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From Jules Gosnell <>
Subject Web State Replication... (long)
Date Thu, 30 Oct 2003 11:10:03 GMT

I thought I would present my current design for state replication. 
Please see
the enclosed diagram.

First, some terms :

n - the number of nodes in the cluster
s - a single copy of one node's state (a small coloured box)
b - the number of 'buddies' (n) in a partition and therefore copies of 
each 's'



State is replicated clockwise
Red's state is backed up by Green and Yellow
Green's state is backed up by Yellow and Red

(2) introduction of a new node


Blue joins cluster
Yellow and Red take responsibility for backing up Blue's state 
(cuurently empty).
Blue takes responsibility for backing up Green and Red's state.
A copy of Green's state 'migrates' from Red to Blue
A copy of Red's state 'migrates' to Blue
Since blue entered with no state the total migration cost is 2s

(3) node loss

Blue leaves the cluster
The lost copy of Red's state is replicated from Green to Yellow
The lost copy of Green's state is replicated from Yellow to Red
The lost copy of Blues state is replicated from Red/Yellow to Green
The total migration cost is 3s

In summary

a node entering the cluster costs (b-1)*s
a node leaving the cluster costs b*s

these costs are constant, regardless of the value of n (number of
nodes in cluster)

breaking each node's state into more than the one piece suggested here and
scattering these more widely across a larger cluster will complicate the 
and not reduce these costs.

You'll note that in (3) each node is now carrying the state of 4, not
3, nodes and that furthermore, if there were other nodes in the
cluster, they would not be sharing this burden.

The solution is to balance the state around the cluster.

How/Whether this can be done depends upon your load-balancer as
discussed in a previous posting.

If you can explicitly inform your load-balancer to 'unstick' a session
from one node and 'restick' it to another, then you have a mechanism
whereby you could split the state in the blue boxes up into smaller
pieces, migrate them equally to all nodes in the cluster and notify
the load-balancer of their new locations (i.e. divide the contents of the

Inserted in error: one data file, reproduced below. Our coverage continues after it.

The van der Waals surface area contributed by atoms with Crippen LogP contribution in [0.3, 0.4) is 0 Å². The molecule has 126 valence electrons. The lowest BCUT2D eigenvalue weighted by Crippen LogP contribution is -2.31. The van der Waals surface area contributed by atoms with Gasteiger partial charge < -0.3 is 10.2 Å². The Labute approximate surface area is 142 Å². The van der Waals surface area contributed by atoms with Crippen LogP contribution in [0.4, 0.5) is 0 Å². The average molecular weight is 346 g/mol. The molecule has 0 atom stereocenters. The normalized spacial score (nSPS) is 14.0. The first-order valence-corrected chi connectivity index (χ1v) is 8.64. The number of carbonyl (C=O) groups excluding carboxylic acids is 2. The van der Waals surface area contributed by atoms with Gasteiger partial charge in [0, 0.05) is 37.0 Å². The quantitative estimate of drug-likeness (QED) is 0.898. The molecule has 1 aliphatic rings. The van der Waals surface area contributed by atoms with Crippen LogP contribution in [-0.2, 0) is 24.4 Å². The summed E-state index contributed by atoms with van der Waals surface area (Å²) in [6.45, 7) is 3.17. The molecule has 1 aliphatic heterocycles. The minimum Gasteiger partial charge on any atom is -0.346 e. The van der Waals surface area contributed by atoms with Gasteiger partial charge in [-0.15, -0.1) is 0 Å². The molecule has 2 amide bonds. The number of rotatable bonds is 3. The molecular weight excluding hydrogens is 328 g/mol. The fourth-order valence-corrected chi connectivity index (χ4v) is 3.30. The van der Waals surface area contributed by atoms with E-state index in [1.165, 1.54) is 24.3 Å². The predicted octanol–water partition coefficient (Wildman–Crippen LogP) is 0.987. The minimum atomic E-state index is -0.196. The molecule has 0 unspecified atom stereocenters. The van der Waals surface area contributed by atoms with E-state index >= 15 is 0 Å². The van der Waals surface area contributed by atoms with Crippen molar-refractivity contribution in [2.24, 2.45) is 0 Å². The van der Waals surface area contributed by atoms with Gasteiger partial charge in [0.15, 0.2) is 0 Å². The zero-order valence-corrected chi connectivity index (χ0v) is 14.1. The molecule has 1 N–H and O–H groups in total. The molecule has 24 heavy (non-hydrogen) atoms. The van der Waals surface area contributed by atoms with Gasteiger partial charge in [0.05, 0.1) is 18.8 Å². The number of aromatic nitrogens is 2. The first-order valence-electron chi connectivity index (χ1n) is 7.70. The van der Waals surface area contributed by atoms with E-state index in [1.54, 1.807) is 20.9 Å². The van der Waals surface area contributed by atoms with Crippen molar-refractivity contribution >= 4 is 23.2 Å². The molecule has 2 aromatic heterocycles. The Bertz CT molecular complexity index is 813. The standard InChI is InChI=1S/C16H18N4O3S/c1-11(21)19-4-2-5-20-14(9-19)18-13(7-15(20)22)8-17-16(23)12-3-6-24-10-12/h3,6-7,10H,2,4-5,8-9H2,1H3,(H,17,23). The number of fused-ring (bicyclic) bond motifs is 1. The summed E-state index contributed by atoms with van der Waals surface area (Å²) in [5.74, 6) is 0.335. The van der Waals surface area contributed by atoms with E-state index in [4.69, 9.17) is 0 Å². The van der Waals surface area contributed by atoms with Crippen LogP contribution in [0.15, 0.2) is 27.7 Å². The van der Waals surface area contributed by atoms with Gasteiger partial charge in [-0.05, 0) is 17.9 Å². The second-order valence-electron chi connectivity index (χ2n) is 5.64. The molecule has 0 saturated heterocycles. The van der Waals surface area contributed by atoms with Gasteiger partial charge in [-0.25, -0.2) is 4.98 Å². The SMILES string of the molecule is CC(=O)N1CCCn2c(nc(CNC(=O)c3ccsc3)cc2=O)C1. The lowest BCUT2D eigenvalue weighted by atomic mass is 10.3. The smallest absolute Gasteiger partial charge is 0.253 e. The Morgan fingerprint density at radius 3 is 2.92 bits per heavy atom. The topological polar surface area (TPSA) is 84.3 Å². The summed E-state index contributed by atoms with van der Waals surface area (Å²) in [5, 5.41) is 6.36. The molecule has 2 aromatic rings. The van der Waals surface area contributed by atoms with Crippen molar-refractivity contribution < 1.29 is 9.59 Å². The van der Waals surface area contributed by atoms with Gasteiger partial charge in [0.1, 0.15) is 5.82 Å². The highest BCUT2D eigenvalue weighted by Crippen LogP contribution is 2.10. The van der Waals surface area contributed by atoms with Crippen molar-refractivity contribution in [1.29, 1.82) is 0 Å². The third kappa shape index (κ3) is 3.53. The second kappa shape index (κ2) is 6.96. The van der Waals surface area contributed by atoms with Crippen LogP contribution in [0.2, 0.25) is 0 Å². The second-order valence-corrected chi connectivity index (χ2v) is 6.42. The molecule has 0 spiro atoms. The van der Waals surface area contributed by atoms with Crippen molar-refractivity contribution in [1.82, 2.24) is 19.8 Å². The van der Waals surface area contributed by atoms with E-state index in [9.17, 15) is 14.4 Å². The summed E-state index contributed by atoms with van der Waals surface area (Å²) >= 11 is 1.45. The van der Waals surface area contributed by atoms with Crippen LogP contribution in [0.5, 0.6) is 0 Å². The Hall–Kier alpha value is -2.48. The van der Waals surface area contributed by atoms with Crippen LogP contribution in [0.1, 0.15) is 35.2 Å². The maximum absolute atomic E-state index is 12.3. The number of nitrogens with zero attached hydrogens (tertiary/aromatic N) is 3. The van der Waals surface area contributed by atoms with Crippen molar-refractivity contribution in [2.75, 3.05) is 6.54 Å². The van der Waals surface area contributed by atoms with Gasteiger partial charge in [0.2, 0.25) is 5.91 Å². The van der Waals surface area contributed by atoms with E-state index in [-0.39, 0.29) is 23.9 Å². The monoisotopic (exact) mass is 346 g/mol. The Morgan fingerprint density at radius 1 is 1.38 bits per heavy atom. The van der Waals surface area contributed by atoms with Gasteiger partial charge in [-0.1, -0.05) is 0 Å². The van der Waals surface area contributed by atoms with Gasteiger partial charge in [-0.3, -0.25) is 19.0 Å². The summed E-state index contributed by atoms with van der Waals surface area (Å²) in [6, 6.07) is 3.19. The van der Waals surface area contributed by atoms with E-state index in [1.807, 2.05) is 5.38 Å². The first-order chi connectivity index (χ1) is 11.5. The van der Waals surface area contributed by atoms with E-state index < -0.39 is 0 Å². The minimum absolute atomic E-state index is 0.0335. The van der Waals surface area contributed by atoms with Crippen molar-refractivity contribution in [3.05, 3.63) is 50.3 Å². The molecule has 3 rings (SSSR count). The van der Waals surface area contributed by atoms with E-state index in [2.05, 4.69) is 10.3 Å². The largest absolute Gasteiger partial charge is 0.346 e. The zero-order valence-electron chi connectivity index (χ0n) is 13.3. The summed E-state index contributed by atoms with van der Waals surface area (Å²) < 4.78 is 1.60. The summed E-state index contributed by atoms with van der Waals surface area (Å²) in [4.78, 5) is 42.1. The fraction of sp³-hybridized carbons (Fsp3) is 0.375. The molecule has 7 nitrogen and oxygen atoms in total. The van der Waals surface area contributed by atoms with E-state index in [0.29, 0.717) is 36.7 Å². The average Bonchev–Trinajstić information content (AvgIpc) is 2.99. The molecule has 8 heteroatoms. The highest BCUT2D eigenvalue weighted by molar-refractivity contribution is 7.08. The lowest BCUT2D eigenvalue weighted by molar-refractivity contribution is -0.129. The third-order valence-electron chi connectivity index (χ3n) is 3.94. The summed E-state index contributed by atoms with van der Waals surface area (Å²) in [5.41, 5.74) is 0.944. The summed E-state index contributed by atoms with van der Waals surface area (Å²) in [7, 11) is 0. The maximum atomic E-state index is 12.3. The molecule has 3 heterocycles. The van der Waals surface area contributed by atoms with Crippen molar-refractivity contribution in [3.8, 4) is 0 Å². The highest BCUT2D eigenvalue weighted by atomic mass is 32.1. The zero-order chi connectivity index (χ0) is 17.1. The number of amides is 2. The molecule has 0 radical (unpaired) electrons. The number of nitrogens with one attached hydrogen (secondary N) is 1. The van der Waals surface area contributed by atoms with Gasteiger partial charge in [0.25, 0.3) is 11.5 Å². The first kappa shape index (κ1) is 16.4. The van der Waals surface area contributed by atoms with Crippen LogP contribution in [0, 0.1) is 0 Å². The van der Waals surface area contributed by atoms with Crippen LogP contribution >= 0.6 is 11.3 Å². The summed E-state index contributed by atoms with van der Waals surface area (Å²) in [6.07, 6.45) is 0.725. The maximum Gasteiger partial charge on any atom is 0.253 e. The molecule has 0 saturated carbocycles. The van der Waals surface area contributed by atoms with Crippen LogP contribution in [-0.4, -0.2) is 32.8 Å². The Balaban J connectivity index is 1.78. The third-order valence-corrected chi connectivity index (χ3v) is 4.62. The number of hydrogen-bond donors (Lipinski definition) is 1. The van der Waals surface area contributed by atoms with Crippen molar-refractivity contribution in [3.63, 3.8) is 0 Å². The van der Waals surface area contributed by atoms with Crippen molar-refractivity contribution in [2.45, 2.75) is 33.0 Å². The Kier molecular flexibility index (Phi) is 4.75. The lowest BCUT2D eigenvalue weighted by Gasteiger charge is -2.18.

blue boxes and subsume them into R,G and Y boxes).

If you cannot coordinate with your load-balancer like this, you may
have to wait for it to try to deliver a request to Blue and failover
to another node. If you can predict which node this will be, you can
proactively have migrated the state to it. If you cannot predict where
this will be, you have to wait for the request to arrive and then
reactively migrate the state in underneath it or then forward/redirect
the request to the node that has the state.

This piece of decision making needs to be abstracted into an
e.g. LoadBalancerPolicy class which can be plugged in to provide the
correct behaviour for your deployment environment.

The passivation of aging sessions into a shared store can mitigate
migration costs by reducing the number of active (in-vm) sessions that
each node's state comprises, whilst maintaining their availability.

Migration should always be sourced from a non-primary node since there
will be less contention on backed up state (which whill only be
receiving writes) than on primary state (which will be the subject of
reads and writes). Furthermore, using the scheme I presented for lazy
demarshalling, you can see that the cost of marshalling backed-up
state will be significantly less than that of marshalling primary
state as potentially large object trees will already have been
flattened into byte[].

The example above has only considered the web tier. If this is
colocated with e.g. an EJB tier, then the cost of migration goes up,
since web state is likely to have associations with EJB state which
are best maintained locally. This means that if you migrate web state
you should consider migrating the related EJB state along with it. So
a wholistic approach which considers all tiers together is required.

I hope that the model that I am proposing here is sufficiently generic
to be of use for the clustering of other tiers/services as well.

That's enough for now,


 * Jules Gosnell
 * Partner
 * Core Developers Network (Europe)

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